She said she recently dated someone in the military ‘because it’s quite a similar industry to acting’, and she admits it was a relief not to go out with an actor for once. ‘It’s hard to have two egos in one house, but when you date someone who’s not in the industry there are also complications, like how the other person will feel seeing you kissing someone on screen.’ Instead she’s started meditating, something old flame Rhys Ifans introduced her to, which is helping her to sleep and keep worries at bay, like whether she should have had another baby with Thewlis, which she says is her only regret in life. ‘Because I do worry, and it’s easy to lie there worrying about the choices you make, or whether you’ll settle down and meet the man of your dreams.’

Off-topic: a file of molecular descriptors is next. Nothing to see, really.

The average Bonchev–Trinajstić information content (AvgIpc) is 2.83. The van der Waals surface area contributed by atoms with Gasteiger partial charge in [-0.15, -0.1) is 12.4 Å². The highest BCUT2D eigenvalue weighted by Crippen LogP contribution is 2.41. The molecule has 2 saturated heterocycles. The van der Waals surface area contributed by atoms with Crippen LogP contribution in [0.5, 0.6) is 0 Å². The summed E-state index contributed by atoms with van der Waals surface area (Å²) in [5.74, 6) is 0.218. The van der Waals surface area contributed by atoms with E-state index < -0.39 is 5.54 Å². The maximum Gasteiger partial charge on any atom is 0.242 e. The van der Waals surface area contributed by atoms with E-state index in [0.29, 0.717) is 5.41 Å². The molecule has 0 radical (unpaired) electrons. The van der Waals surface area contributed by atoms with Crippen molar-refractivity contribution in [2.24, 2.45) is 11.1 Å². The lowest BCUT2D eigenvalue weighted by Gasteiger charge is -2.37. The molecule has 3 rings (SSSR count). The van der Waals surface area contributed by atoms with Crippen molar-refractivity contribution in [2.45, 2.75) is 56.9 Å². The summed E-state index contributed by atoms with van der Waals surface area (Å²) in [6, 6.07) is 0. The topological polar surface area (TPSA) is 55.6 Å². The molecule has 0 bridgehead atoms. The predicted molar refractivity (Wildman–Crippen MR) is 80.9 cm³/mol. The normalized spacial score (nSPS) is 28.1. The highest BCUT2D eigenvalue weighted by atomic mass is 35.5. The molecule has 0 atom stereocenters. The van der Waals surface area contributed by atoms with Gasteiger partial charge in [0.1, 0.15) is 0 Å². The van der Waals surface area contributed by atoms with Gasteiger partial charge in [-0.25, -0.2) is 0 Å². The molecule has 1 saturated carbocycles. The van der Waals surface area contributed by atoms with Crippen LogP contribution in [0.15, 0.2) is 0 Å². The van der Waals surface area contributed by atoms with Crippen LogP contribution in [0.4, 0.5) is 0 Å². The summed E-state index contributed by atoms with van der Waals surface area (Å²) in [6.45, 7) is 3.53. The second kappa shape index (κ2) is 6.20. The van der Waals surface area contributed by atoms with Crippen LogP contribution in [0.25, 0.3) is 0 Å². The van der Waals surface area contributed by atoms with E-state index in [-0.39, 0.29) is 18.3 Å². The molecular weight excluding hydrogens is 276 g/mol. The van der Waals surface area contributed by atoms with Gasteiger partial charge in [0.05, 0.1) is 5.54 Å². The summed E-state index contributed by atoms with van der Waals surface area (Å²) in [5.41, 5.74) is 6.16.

Until then, of course, it’s just her and Gracie. ‘If I’m away from her a day I miss her so. I don’t know if a mother could love a daughter more.’
The second series of Marcella can be seen on ITV now.